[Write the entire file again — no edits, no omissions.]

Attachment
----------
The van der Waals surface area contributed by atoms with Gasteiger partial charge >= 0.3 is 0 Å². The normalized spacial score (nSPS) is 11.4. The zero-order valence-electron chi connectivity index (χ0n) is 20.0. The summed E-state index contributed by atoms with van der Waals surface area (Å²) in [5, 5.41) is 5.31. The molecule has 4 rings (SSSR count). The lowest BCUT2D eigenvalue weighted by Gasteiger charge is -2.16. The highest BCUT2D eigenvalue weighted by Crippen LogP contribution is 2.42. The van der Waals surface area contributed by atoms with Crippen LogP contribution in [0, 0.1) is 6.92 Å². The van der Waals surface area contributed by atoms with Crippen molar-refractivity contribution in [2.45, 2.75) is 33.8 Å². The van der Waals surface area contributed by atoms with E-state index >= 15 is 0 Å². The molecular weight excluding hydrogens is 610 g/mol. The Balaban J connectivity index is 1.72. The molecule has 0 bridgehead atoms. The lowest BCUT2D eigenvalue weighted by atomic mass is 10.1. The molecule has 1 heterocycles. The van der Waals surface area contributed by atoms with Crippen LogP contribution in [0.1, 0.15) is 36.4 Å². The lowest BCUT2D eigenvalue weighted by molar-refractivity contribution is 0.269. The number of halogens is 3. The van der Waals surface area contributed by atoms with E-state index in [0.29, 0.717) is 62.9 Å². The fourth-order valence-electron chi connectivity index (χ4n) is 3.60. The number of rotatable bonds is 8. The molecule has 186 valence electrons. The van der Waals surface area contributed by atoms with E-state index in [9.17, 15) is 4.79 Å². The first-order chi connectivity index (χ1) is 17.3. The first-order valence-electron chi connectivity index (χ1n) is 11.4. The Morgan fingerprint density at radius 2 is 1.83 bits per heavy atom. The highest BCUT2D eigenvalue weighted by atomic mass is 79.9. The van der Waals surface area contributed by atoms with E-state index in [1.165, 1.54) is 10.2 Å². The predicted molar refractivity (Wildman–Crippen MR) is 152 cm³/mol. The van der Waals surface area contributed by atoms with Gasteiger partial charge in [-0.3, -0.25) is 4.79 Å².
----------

The van der Waals surface area contributed by atoms with Gasteiger partial charge >= 0.3 is 0 Å². The normalized spacial score (nSPS) is 11.4. The zero-order valence-electron chi connectivity index (χ0n) is 20.0. The summed E-state index contributed by atoms with van der Waals surface area (Å²) in [5, 5.41) is 5.31. The molecule has 4 rings (SSSR count). The lowest BCUT2D eigenvalue weighted by Gasteiger charge is -2.16. The highest BCUT2D eigenvalue weighted by Crippen LogP contribution is 2.42. The van der Waals surface area contributed by atoms with Crippen LogP contribution in [0, 0.1) is 6.92 Å². The van der Waals surface area contributed by atoms with Crippen molar-refractivity contribution in [2.45, 2.75) is 33.8 Å². The van der Waals surface area contributed by atoms with E-state index >= 15 is 0 Å². The molecular weight excluding hydrogens is 610 g/mol. The Balaban J connectivity index is 1.72. The molecule has 0 bridgehead atoms. The lowest BCUT2D eigenvalue weighted by atomic mass is 10.1. The molecule has 1 heterocycles. The van der Waals surface area contributed by atoms with Crippen LogP contribution in [0.1, 0.15) is 36.4 Å². The lowest BCUT2D eigenvalue weighted by molar-refractivity contribution is 0.269. The number of halogens is 3. The van der Waals surface area contributed by atoms with E-state index in [0.29, 0.717) is 62.9 Å². The fourth-order valence-electron chi connectivity index (χ4n) is 3.60. The number of rotatable bonds is 8. The molecule has 186 valence electrons. The van der Waals surface area contributed by atoms with E-state index in [9.17, 15) is 4.79 Å². The first-order chi connectivity index (χ1) is 17.3. The first-order valence-electron chi connectivity index (χ1n) is 11.4. The Morgan fingerprint density at radius 2 is 1.83 bits per heavy atom. The highest BCUT2D eigenvalue weighted by atomic mass is 79.9. The van der Waals surface area contributed by atoms with E-state index in [1.165, 1.54) is 10.2 Å². The predicted molar refractivity (Wildman–Crippen MR) is 152 cm³/mol. The van der Waals surface area contributed by atoms with Gasteiger partial charge in [-0.3, -0.25) is 4.79 Å².